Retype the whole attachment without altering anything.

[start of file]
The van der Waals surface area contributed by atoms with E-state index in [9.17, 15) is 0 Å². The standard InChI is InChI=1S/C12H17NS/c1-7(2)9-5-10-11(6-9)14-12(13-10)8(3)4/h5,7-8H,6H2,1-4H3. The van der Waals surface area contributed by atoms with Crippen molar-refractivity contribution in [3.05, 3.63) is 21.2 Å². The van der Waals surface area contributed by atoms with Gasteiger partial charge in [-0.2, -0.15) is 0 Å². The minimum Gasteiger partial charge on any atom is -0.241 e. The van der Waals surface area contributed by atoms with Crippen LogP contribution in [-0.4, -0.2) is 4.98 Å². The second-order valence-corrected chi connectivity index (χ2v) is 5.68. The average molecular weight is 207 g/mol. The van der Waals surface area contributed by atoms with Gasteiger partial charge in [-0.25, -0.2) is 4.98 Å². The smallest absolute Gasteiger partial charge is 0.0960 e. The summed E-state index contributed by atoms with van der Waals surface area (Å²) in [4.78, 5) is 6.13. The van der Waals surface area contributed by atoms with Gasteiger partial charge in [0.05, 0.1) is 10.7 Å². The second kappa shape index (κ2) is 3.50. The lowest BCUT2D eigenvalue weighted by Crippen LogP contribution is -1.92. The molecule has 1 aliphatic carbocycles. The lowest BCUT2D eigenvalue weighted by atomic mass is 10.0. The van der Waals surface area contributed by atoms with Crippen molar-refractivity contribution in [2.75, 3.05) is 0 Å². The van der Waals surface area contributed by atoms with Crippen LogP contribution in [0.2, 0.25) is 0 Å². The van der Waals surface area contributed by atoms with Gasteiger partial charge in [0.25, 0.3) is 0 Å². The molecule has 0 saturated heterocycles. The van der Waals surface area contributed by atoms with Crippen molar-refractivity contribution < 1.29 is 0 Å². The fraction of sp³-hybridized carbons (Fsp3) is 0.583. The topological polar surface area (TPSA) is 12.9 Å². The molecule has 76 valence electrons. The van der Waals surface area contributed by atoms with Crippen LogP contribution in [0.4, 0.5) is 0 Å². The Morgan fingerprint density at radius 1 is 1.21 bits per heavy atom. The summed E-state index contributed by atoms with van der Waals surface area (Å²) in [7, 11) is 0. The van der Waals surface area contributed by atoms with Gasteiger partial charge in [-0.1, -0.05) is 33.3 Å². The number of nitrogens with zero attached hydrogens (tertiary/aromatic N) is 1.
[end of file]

The van der Waals surface area contributed by atoms with E-state index in [9.17, 15) is 0 Å². The standard InChI is InChI=1S/C12H17NS/c1-7(2)9-5-10-11(6-9)14-12(13-10)8(3)4/h5,7-8H,6H2,1-4H3. The van der Waals surface area contributed by atoms with Crippen molar-refractivity contribution in [3.05, 3.63) is 21.2 Å². The van der Waals surface area contributed by atoms with Gasteiger partial charge in [-0.2, -0.15) is 0 Å². The minimum Gasteiger partial charge on any atom is -0.241 e. The van der Waals surface area contributed by atoms with Crippen LogP contribution in [-0.4, -0.2) is 4.98 Å². The second-order valence-corrected chi connectivity index (χ2v) is 5.68. The average molecular weight is 207 g/mol. The van der Waals surface area contributed by atoms with Gasteiger partial charge in [-0.25, -0.2) is 4.98 Å². The smallest absolute Gasteiger partial charge is 0.0960 e. The summed E-state index contributed by atoms with van der Waals surface area (Å²) in [4.78, 5) is 6.13. The van der Waals surface area contributed by atoms with Gasteiger partial charge in [0.05, 0.1) is 10.7 Å². The second kappa shape index (κ2) is 3.50. The lowest BCUT2D eigenvalue weighted by Crippen LogP contribution is -1.92. The molecule has 1 aliphatic carbocycles. The lowest BCUT2D eigenvalue weighted by atomic mass is 10.0. The van der Waals surface area contributed by atoms with Crippen molar-refractivity contribution in [2.75, 3.05) is 0 Å². The van der Waals surface area contributed by atoms with Crippen LogP contribution in [0.2, 0.25) is 0 Å². The van der Waals surface area contributed by atoms with Gasteiger partial charge in [0.25, 0.3) is 0 Å². The molecule has 0 saturated heterocycles. The van der Waals surface area contributed by atoms with Crippen molar-refractivity contribution < 1.29 is 0 Å². The fraction of sp³-hybridized carbons (Fsp3) is 0.583. The topological polar surface area (TPSA) is 12.9 Å². The molecule has 76 valence electrons. The van der Waals surface area contributed by atoms with Crippen LogP contribution in [0.4, 0.5) is 0 Å². The Morgan fingerprint density at radius 1 is 1.21 bits per heavy atom. The summed E-state index contributed by atoms with van der Waals surface area (Å²) in [7, 11) is 0. The van der Waals surface area contributed by atoms with Gasteiger partial charge in [-0.1, -0.05) is 33.3 Å². The number of nitrogens with zero attached hydrogens (tertiary/aromatic N) is 1.